• Luminex/XMAP is bead based multiplexing, where beads are internally dyed with fluorescent dyes to produce a specific spectral address. Biomolecules (such as an oligo or antibody) can be conjugated to the surface of beads to capture analytes of interest. This technology uses flow cytometric or imaging technologies for characterization of the beads as well as detection of phycoerythrin emission due to analyte presence. The Luminex technology enables up to 500 proteins or genes to be detected in each well of a 96 or 384-well plate, using very small sample volume. Common applications include cytokines, metabolic markers, and phosphorylated proteins.

Protein-based multiplex techniques[edit]

  • Protein microarray for measuring protein-protein interactions or small molecule binding
  • Antibody microarray a type of protein array in which antibodies are arrayed
  • Phage display for screening large protein libraries for interacting proteins or other molecules
  • Antibody profiling (e.g. multiple HLA antibody identification or reactivity prediction against a panel of organ donor population): Luminex/XMAP principle based muliplexing is done for Anti-HLA antibody identification in serum samples where a mixture of color-coded luminex beads are coated either in such a way that individual beads (PRA beads) carry HLA peptide libraries from individual donors thus in combination simulating a donor population (for Panel reactive antibody or PRA testing), or single purified synthetic HLA antigens captured onto the beads (single antigen beads).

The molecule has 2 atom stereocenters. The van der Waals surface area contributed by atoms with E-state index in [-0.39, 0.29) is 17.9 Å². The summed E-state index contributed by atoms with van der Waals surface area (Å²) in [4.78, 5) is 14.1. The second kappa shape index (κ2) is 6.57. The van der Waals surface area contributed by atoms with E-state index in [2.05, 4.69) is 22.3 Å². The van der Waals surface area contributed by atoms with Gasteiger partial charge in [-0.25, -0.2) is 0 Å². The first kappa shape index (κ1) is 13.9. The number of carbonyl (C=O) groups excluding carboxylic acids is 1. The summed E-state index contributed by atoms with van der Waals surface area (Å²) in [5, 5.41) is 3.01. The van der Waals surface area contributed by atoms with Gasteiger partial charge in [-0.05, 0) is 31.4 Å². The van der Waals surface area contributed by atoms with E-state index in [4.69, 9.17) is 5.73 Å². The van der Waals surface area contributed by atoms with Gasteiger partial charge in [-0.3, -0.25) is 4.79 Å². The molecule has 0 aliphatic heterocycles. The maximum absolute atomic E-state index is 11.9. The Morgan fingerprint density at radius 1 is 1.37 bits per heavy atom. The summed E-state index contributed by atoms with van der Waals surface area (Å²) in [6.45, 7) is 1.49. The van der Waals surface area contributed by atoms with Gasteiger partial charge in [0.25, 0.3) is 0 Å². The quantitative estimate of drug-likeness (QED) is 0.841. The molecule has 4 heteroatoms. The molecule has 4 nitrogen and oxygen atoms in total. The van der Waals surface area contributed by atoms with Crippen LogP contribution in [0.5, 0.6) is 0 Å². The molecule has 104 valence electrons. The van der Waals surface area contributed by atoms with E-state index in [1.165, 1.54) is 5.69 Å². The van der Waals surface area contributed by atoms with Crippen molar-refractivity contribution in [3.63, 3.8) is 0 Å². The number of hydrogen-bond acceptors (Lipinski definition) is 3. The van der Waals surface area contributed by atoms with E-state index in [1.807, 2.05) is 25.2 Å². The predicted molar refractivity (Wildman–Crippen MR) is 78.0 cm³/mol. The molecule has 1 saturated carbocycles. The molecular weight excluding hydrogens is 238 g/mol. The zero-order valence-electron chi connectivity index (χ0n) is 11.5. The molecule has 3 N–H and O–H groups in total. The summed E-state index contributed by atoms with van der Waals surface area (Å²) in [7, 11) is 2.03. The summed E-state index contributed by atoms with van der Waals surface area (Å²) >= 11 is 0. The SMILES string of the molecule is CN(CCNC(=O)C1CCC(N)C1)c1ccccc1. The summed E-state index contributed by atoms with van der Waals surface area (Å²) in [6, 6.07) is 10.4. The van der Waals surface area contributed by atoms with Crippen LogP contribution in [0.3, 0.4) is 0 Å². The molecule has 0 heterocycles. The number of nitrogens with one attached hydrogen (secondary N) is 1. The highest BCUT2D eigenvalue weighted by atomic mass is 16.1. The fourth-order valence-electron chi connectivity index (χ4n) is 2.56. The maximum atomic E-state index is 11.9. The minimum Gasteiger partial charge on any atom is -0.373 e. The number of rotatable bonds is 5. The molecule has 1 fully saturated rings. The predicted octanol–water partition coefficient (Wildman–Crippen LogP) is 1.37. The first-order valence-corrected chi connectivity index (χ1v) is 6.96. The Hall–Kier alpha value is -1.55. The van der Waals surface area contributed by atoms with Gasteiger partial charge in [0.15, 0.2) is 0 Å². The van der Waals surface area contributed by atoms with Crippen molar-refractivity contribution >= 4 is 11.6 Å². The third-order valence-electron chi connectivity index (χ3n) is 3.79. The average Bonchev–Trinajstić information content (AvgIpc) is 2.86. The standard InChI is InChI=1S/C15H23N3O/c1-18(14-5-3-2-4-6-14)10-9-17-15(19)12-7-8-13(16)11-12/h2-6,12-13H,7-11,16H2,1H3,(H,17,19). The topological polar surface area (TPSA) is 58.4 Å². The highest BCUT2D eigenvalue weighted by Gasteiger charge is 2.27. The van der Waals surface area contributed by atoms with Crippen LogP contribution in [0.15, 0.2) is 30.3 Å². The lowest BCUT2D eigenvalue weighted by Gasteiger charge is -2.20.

• Luminex/XMAP is bead based multiplexing, where beads are internally dyed with fluorescent dyes to produce a specific spectral address. Biomolecules (such as an oligo or antibody) can be conjugated to the surface of beads to capture analytes of interest. This technology uses flow cytometric or imaging technologies for characterization of the beads as well as detection of phycoerythrin emission due to analyte presence. The Luminex technology enables up to 500 proteins or genes to be detected in each well of a 96 or 384-well plate, using very small sample volume. Common applications include cytokines, metabolic markers, and phosphorylated proteins.

Other multiplex techniques[edit]

  • Tissue microarray for analyzing multiple tissue samples
  • Cellular microarray for observing cellular responses against a panel of materials
  • Chemical compound microarray to assay multiple chemical compounds for specific activities
  • Multiplex detection enables the simultaneous detection of two or more targets on a western blot.[1]
  • Multiplex biomarker analysis of urine.[2]
  • ELISAs are a type of assay that is not multiplex per se because each assay detects a single analyte, but it is typically parallelized via microtiter plates to achieve high-throughput sample processing.

References[edit]

  1. ^ Ambroz K., (2006). "Improving quantitation accuracy for western blots".Image Analysis 09/2006.[1]
  2. ^ Laxman B, Morris DS, Yu J, et al. (February 2008). "A first-generation multiplex biomarker analysis of urine for the early detection of prostate cancer". Cancer Res. 68 (3): 645–9. doi:10.1158/0008-5472.CAN-07-3224. PMC 2998181. PMID 18245462.